Composer Daniel Wohl, whom you are probably familiar with from pieces covered on this blog, had a few minutes to talk about his CD debut Corps Exquis and the release party for it on June 4th at 8 PM, presented by Ear Heart Music at Brooklyn’s Roulette.
The show will feature a full-length multimedia performance of Corps Exquis by acclaimed new music quintet TRANSIT and Wohl on electronics as well as video pieces inspired by each track that were created by some of today’s most accomplished visual artists: Antoine Catala, Alexis Gambis, Satan’s Pearl Horses, Andrew Steinmetz & Teddy Stern, Brina Thurston, and Yui Kugimiya.
Wohl’s music is performed by TRANSIT on the disc as well (out June 25th on New Amsterdam Records, more info here), which also features guest performances by Aaron Roche, Julia Holter and Sō Percussion.
The concert will also feature a set by Nadia Sirota, who will perform selections from her critically-acclaimed recent solo album, Baroque (also on New Amsterdam Records). Missy Mazzoli will join Sirota for a rendition of Mazzoli’s composition “Tooth and Nail”. This performance marks the first time since the release of Baroque that these two will share a stage.
CM: Please talk about the new album, which I am thoroughly enjoying at the moment.
Daniel W: For the past several years, I’ve been working on bringing electronics and acoustic instruments together in a way that makes sense to me. It sounds like an obvious statement for a composer to make, but I love interesting sounds – and I don’t want to limit myself to just those produced by acoustic instruments. That said I also love the organic quality and warmth of instruments, and the immediacy of live performance, and I think that there is a way to bring computer generated sounds into that same world. Most of the electronic sounds on the album are produced by processing acoustic instruments – percussion, cello, violin etc…in order to compliment and distort their natural timbres.
CM: It sounds like this is a perfect set of music for Transit. Can you talk about working with them and the other guests on the recording?
Daniel W: I’ve been writing for Transit for a few years now. Recently I’ve been writing alot for other groups, so it’s always fun to collaborate with people who know you and have played your music over the years. As far as the guest artists on the record, Aaron Roche and I are good friends, and he’s a terrific musician and singer, so it was fun to get a chance to get some of his vocals on “323”. Around when I was starting to mix the album I was also beginning a collaborative project with Julia Holter for the Ecstatic Music Festival. I love her voice, and I thought it would work well for “Corpus”, the last track on the album. I asked her to send me some recordings of her singing the main melody, and then I cut it up and reset it around the original string parts.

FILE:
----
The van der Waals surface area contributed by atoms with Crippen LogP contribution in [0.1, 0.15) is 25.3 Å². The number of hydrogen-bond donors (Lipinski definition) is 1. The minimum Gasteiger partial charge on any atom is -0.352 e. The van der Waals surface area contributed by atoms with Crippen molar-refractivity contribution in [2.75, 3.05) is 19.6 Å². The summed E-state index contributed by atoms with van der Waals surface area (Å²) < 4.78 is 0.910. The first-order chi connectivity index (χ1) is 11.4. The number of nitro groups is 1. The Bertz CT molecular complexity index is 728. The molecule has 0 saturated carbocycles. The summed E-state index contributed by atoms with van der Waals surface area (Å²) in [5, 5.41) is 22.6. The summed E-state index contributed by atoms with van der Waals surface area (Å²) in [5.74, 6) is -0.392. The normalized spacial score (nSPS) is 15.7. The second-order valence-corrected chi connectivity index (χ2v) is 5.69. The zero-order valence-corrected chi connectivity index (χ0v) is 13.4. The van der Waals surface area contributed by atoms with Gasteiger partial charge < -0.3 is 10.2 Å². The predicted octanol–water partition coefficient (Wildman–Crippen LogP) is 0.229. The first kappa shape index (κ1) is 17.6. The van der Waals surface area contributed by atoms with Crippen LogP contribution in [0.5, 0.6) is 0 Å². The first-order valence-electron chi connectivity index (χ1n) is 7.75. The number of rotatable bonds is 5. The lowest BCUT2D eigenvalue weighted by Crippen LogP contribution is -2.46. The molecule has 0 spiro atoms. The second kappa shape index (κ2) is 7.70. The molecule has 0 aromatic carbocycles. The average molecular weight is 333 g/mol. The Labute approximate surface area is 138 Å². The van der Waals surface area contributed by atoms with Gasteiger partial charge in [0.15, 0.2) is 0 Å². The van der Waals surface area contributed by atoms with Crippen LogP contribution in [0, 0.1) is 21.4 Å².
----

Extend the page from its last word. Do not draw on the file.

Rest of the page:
CM: Would you say New Music as a genre is evolving each day? I think that this recording is an example of that–Your music is so fluid in nature!
Daniel W: I think that New Music as a genre is in perpetual motion. It’s a genre that’s truly open and allows for anything to occur. New Music audiences have seen a lot over the years – and nothing can really shock them- which for a composer is extremely freeing. What I think is great today though is that there is no misguided sense that this music is evolving in a linear way – that there is a progression towards a “greater” music. To me it seems that composers and performers are exploring various aspects of the genre without any hierarchal approach.
CM: What can you tell us about the multimedia collaboration at the CD release show, and what is that like to see as a composer?
Daniel W: Initially, before Corps Exquis was an album, it was a multimedia project commissioned by the American Composers Forum. New York is full of video artists, and I was always surprised that our worlds had so much in common and yet our scenes seemed largely oblivious to one another. I wanted to start a project in which I could collaborate with visual artists and see how their individual aesthectics and visions would interact with the music. We decided we would build a multimedia monster – each video is very abstractly based on a part of the body–and piece by piece we built this hour long exquisite corpse project out of their disparate aesthetics.
CM: I really enjoy listening to the pieces you wrote for some of our artists in New York like “One Piece” for Two Sense and “St. Arc” for Mariel Roberts. Do you like to hear if there are changes as these works are played by different performers?
Daniel W: Definitely! I’ve found that performers emphasize various aspects of a piece. Some will bring out a melodic aspect that I wasn’t even aware was there, and another will make the same part gritty. It’s always fun to have another person bring their voice to something you wrote.